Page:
Is WordPress not sending the password reset email from your website?
In this guide, we’ll show you the easy way to fix this so that your users can always reset their passwords when they need to.
We’ll also show you how to easily resend WordPress password reset emails if they fail.
Why Am I Not Receiving Password Reset Emails?
You aren’t receiving reset password emails for 2 reasons: either they’re being filed in the spam folder, or your web host isn’t set up to send emails.
WordPress, by default, uses the
wp_mail() function to send all emails from your website. This method doesn’t add authentication which is why the emails often get lost or filed in the Junk Mail folder.
Also, we recommend using a domain-verified From email address. Not only are people more likely to trust you if you’re sending messages from your own email domain, but mail servers will also have an easier time verifying your authenticity.
You can easily solve this by using the WP Mail SMTP plugin. We’ll show you how to set it up.
How to Fix WordPress Not Sending Password Reset Email
When users aren’t able to receive lost password emails, they’re locked out of your site. That could mean less engagement or fewer sales for you. Making it easy for users to reset their WordPress login is vital to keeping your site running smoothly.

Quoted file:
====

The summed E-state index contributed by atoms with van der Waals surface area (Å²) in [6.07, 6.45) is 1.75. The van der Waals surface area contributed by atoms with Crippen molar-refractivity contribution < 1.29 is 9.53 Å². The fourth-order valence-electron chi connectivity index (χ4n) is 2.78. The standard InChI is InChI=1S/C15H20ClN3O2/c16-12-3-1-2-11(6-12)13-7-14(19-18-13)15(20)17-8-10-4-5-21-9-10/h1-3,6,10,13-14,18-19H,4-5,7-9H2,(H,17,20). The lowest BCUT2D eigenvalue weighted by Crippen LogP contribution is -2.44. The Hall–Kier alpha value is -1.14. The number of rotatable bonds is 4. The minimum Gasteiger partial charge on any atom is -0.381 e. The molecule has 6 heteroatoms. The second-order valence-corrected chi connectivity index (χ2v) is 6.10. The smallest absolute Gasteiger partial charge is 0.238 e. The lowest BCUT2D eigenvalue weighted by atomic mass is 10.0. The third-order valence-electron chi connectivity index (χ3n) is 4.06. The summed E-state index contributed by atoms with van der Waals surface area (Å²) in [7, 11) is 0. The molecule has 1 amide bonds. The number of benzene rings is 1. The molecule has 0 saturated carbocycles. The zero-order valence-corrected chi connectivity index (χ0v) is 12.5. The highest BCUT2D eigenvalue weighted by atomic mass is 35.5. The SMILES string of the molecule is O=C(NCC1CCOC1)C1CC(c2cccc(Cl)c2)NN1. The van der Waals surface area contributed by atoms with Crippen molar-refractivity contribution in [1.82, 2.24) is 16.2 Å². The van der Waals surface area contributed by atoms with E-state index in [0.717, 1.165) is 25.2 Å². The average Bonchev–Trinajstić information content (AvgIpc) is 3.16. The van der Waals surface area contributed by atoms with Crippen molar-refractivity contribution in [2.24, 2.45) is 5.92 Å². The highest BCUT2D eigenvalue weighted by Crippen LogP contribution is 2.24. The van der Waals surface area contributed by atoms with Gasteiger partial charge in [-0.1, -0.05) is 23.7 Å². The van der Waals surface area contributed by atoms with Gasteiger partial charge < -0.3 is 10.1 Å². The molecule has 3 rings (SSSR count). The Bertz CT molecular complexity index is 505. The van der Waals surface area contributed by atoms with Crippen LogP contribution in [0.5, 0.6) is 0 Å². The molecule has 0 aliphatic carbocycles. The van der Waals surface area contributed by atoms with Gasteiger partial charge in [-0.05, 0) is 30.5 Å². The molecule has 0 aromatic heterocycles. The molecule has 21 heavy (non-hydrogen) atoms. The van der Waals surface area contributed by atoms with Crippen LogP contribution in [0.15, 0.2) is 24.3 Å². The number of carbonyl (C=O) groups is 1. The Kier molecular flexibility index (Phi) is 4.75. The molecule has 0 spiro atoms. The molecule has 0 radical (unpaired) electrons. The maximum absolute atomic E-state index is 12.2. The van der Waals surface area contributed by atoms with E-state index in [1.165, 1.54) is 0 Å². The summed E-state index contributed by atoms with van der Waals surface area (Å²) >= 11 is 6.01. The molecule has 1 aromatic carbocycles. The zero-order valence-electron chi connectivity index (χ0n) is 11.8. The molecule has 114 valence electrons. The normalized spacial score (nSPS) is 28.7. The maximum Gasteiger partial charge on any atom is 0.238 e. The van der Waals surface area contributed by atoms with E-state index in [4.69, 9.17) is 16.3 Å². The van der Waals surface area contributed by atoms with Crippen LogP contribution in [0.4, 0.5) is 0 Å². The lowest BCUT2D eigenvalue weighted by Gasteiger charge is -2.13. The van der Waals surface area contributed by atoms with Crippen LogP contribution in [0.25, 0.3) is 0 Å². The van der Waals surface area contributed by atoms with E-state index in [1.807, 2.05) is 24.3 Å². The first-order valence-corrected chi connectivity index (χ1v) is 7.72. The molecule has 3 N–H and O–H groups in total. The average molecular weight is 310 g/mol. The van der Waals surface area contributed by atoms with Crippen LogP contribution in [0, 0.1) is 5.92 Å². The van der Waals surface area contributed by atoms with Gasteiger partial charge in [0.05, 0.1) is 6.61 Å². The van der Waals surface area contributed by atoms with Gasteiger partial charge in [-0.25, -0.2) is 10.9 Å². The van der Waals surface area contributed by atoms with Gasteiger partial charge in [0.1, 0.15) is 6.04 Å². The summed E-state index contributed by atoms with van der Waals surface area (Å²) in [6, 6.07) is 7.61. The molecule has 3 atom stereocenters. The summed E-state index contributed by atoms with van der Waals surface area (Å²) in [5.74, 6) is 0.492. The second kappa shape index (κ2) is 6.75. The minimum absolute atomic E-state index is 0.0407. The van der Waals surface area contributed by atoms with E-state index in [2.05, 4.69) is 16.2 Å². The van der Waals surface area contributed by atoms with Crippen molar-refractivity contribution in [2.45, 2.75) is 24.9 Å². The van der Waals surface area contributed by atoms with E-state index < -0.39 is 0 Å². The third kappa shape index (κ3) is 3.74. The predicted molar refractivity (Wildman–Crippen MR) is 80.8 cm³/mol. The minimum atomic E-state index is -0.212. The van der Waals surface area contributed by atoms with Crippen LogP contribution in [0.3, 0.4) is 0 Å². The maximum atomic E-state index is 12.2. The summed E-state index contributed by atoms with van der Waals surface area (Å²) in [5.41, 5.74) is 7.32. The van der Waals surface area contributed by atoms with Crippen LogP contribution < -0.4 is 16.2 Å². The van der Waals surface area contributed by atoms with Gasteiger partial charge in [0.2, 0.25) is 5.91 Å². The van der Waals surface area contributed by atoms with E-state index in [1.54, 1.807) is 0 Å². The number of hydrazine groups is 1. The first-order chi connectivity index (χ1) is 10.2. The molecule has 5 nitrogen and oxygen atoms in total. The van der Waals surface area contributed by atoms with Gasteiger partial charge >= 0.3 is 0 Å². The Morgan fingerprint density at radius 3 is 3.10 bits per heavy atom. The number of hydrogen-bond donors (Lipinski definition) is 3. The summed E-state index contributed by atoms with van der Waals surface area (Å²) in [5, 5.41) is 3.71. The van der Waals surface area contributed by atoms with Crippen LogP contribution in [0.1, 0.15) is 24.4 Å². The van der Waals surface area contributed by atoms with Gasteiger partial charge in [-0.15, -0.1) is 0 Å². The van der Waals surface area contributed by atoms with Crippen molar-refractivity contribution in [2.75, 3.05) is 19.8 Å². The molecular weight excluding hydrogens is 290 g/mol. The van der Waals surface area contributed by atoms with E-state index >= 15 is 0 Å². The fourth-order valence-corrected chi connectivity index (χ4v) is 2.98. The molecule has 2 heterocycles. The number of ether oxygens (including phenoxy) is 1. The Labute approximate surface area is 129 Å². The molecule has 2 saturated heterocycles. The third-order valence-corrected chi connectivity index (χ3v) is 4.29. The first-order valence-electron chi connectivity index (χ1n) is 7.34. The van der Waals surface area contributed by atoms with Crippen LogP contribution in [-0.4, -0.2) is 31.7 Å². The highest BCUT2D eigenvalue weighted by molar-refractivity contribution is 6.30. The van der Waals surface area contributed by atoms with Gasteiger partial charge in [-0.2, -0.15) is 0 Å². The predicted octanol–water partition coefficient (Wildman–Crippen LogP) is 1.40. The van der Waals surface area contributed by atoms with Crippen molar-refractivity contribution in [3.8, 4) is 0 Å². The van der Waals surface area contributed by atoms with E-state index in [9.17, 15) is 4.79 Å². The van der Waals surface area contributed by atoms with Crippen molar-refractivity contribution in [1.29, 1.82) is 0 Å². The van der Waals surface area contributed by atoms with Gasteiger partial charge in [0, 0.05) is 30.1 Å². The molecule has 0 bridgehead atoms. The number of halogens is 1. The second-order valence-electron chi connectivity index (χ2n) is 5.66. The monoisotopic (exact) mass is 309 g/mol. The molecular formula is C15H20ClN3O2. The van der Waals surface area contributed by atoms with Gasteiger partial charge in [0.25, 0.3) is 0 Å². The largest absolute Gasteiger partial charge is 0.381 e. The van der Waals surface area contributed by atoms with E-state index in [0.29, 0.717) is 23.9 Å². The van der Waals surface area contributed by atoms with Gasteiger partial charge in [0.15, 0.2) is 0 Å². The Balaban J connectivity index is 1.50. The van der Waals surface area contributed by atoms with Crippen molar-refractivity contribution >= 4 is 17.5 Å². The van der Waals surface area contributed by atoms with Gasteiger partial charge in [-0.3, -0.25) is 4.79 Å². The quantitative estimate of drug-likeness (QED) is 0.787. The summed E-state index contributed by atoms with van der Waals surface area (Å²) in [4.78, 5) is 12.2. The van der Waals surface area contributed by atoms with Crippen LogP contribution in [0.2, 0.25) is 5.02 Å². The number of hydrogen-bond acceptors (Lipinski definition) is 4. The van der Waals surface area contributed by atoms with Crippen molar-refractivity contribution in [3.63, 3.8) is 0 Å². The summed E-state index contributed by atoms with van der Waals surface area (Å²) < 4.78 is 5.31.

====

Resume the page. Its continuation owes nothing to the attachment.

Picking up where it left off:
If you’re the site admin, and you’re not receiving your password reset email, you’ll need to reset your email in the database before you can fix the root cause of this problem. Check out this article on how to reset the WordPress email in phpMyAdmin before continuing.
In This Article
1. Install the WP Mail SMTP Plugin
WP Mail SMTP is the best SMTP plugin for WordPress. It reconfigures WordPress’ built-in email system so you can use an external email service provider.
To download the plugin, go to the WP Mail SMTP website and log in to your account. You’ll find the download button under the Downloads tab.
Switch to your WordPress website dashboard and upload the zip file to the plugins page. If you are new to WordPress or need help with this part, check out this guide on installing a WordPress plugin.
After you install the plugin, be sure to Activate it. This will start the Setup Wizard to help you configure the plugin.